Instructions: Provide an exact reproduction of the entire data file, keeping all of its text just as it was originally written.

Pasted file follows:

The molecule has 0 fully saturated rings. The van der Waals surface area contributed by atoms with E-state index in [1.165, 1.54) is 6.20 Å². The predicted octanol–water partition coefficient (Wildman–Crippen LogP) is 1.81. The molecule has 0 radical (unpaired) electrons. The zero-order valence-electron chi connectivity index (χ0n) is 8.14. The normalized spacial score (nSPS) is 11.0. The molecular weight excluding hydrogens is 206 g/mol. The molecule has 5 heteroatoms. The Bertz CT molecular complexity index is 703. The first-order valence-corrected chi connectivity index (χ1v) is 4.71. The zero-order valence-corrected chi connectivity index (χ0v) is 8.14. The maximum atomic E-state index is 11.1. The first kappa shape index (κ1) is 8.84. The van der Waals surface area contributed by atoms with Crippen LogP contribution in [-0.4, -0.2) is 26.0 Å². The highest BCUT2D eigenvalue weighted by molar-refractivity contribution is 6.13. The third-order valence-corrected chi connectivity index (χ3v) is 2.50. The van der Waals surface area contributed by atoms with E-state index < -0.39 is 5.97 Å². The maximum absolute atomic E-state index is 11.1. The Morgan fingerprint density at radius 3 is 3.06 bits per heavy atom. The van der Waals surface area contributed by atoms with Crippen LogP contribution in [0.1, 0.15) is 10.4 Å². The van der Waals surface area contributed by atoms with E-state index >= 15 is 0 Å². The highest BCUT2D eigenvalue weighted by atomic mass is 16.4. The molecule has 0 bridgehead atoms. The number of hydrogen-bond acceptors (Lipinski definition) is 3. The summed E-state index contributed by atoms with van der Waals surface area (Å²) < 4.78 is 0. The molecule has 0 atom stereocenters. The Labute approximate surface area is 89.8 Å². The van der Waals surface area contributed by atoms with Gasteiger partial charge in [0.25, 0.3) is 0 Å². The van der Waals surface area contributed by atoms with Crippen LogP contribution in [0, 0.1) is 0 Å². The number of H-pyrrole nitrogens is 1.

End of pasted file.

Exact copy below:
The molecule has 0 fully saturated rings. The van der Waals surface area contributed by atoms with E-state index in [1.165, 1.54) is 6.20 Å². The predicted octanol–water partition coefficient (Wildman–Crippen LogP) is 1.81. The molecule has 0 radical (unpaired) electrons. The zero-order valence-electron chi connectivity index (χ0n) is 8.14. The normalized spacial score (nSPS) is 11.0. The molecular weight excluding hydrogens is 206 g/mol. The molecule has 5 heteroatoms. The Bertz CT molecular complexity index is 703. The first-order valence-corrected chi connectivity index (χ1v) is 4.71. The zero-order valence-corrected chi connectivity index (χ0v) is 8.14. The maximum atomic E-state index is 11.1. The first kappa shape index (κ1) is 8.84. The van der Waals surface area contributed by atoms with Crippen LogP contribution in [-0.4, -0.2) is 26.0 Å². The highest BCUT2D eigenvalue weighted by molar-refractivity contribution is 6.13. The third-order valence-corrected chi connectivity index (χ3v) is 2.50. The van der Waals surface area contributed by atoms with E-state index < -0.39 is 5.97 Å². The maximum absolute atomic E-state index is 11.1. The Morgan fingerprint density at radius 3 is 3.06 bits per heavy atom. The van der Waals surface area contributed by atoms with Crippen LogP contribution in [0.1, 0.15) is 10.4 Å². The van der Waals surface area contributed by atoms with E-state index >= 15 is 0 Å². The highest BCUT2D eigenvalue weighted by atomic mass is 16.4. The molecule has 0 bridgehead atoms. The number of hydrogen-bond acceptors (Lipinski definition) is 3. The summed E-state index contributed by atoms with van der Waals surface area (Å²) < 4.78 is 0. The molecule has 0 atom stereocenters. The Labute approximate surface area is 89.8 Å². The van der Waals surface area contributed by atoms with Gasteiger partial charge in [0.25, 0.3) is 0 Å². The van der Waals surface area contributed by atoms with Crippen LogP contribution in [0, 0.1) is 0 Å². The number of H-pyrrole nitrogens is 1.